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Can social relationships explain the race paradox in mental health?

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TypeOfResource
Text
TitleInfo (ID = T-1)
Title
Can social relationships explain the race paradox in mental health?
Identifier
ETD_2978
Identifier (type = hdl)
http://hdl.rutgers.edu/1782.1/rucore10001600001.ETD.000056634
Language
LanguageTerm (authority = ISO639-2); (type = code)
eng
Genre (authority = marcgt)
theses
Subject (ID = SBJ-1); (authority = RUETD)
Topic
Sociology
Subject (ID = SBJ-2); (authority = ETD-LCSH)
Topic
African Americans--Mental health
Subject (ID = SBJ-3); (authority = ETD-LCSH)
Topic
Blacks--Mental health
Subject (ID = SBJ-4); (authority = ETD-LCSH)
Topic
African Americans--Social networks
Subject (ID = SBJ-5); (authority = ETD-LCSH)
Topic
Blacks--Social networks
Abstract (type = abstract)
Biomedical research consistently finds that blacks have worse physical health than whites, even after controlling for socioeconomic status or SES. This relationship is expected, given blacks' disproportionate exposure to psychosocial stress and discrimination. However, despite decades of research on the topic, there is surprising lack of consensus regarding race differences in mental health status. In general, studies have found that blacks tend to have better mental health than whites, although the direction and magnitude of this relationship varies depending on the outcome used. How might we resolve these discrepant findings of race differences in mental health that run counter to both the race patterns found for physical health and the well-established SES gradient in health? Most past research attributes these unexpected findings (hereafter referred to as "the race paradox in mental health" to the idea that African Americans have stronger social networks that protect them against psychosocial distress. There has been little comparative work examining race differences in the structure of social ties, and virtually no research explicitly testing whether stronger social ties among blacks relative to whites (if they exist) can account for the race paradox in mental health. Using data from the 2003-2005 National Survey of American Life, I explore the extent to which family relationships, friendships, fictive kin relationships, and relationships with church members can explain the race paradox in mental health (using measures for any DSM mood/anxiety disorder, CES-D depressive symptoms, and self-rated mental health). The findings have implications for mental health measurement and how we understand the nature of social relationships among African Americans.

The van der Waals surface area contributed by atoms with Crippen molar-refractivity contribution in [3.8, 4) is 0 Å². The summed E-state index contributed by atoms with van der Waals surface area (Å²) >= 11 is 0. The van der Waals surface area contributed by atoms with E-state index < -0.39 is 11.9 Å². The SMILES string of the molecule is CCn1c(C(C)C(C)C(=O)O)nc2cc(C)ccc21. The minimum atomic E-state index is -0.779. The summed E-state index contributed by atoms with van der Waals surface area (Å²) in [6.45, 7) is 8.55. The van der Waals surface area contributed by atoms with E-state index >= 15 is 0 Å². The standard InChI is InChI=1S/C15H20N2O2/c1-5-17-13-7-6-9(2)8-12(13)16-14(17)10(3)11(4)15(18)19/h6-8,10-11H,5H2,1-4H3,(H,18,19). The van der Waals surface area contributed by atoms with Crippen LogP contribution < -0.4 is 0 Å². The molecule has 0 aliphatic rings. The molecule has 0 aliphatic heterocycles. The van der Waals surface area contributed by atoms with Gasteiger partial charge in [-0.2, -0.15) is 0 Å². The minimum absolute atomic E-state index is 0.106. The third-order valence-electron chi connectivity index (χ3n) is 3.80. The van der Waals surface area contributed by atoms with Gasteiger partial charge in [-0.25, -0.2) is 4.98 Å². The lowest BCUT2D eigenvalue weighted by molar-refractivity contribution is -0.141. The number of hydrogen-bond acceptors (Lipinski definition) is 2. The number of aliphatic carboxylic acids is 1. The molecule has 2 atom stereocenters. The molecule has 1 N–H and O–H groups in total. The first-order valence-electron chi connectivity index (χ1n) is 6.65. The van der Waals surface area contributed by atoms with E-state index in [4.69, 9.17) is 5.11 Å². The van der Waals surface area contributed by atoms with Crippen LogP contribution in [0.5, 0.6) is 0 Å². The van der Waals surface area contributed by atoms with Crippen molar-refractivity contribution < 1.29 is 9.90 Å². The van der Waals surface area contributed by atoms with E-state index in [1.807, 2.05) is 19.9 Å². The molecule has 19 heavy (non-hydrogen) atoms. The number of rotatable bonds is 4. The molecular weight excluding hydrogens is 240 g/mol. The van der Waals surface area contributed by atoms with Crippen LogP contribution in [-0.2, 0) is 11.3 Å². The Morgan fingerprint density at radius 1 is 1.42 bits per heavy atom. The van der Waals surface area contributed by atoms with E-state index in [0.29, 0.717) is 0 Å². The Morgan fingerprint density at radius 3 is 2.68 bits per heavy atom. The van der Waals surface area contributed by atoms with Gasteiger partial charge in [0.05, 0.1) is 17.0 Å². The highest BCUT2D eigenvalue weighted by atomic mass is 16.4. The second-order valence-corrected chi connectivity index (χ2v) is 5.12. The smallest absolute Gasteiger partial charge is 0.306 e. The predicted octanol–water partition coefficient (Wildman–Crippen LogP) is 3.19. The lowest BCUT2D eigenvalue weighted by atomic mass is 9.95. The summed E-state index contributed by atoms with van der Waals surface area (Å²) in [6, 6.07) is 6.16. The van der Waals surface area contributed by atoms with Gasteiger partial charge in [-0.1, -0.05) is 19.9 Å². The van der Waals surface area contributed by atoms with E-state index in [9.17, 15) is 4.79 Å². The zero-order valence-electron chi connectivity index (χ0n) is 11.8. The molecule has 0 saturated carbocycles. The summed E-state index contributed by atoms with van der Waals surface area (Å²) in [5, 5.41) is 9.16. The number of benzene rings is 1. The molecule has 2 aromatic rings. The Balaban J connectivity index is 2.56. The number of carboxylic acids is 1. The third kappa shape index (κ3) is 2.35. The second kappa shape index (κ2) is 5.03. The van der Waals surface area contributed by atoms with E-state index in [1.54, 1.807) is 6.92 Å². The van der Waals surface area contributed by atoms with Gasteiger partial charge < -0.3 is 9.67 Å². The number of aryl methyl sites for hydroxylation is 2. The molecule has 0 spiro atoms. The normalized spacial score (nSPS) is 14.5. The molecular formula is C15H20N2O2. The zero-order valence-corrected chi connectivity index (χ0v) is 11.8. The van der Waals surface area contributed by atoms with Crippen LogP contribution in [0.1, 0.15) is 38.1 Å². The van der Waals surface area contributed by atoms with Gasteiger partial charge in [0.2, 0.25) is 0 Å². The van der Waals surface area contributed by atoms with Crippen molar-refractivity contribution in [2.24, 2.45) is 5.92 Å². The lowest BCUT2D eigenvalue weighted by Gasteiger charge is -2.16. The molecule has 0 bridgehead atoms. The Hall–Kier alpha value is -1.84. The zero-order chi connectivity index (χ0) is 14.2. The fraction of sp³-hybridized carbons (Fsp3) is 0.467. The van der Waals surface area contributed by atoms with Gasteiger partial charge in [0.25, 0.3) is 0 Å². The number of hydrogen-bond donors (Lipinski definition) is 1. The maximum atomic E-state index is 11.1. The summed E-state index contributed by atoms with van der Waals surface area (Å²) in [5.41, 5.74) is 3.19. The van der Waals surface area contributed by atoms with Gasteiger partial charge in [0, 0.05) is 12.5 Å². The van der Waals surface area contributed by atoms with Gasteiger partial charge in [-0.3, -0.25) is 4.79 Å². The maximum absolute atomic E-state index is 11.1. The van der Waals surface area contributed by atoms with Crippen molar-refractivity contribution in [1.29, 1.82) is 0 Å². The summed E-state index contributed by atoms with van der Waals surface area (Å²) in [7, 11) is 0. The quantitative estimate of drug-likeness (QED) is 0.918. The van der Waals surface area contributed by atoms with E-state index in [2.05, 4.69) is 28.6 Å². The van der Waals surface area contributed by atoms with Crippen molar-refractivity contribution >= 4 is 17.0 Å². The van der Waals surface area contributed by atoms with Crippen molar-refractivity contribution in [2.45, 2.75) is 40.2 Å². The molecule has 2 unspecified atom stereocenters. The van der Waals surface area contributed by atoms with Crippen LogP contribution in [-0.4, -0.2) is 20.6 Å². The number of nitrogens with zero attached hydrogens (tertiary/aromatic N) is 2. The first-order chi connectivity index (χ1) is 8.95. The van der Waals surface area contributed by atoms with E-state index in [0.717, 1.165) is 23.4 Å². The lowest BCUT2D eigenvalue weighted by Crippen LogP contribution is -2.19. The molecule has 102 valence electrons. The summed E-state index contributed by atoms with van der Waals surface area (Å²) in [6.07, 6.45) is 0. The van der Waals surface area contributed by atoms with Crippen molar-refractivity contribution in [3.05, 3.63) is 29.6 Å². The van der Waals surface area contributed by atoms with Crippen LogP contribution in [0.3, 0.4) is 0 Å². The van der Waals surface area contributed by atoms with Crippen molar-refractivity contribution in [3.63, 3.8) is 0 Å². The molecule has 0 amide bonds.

PhysicalDescription
Form (authority = gmd)
electronic resource
Extent
ix, 190 p. : ill.
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application/pdf
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Note (type = degree)
Ph.D.
Note (type = bibliography)
Includes bibliographical references
Note (type = vita)
Includes vita
Note (type = statement of responsibility)
Dawne Marie Mouzon
Name (ID = NAME-1); (type = personal)
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Mouzon
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Dawne Marie
NamePart (type = date)
1979-
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author
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Dawne Mouzon
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Horwirz
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Allan V.
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chair
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Allan V. Horwirz
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Carr
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Deborah S.
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Deborah S. Carr
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Springer
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Kristen W.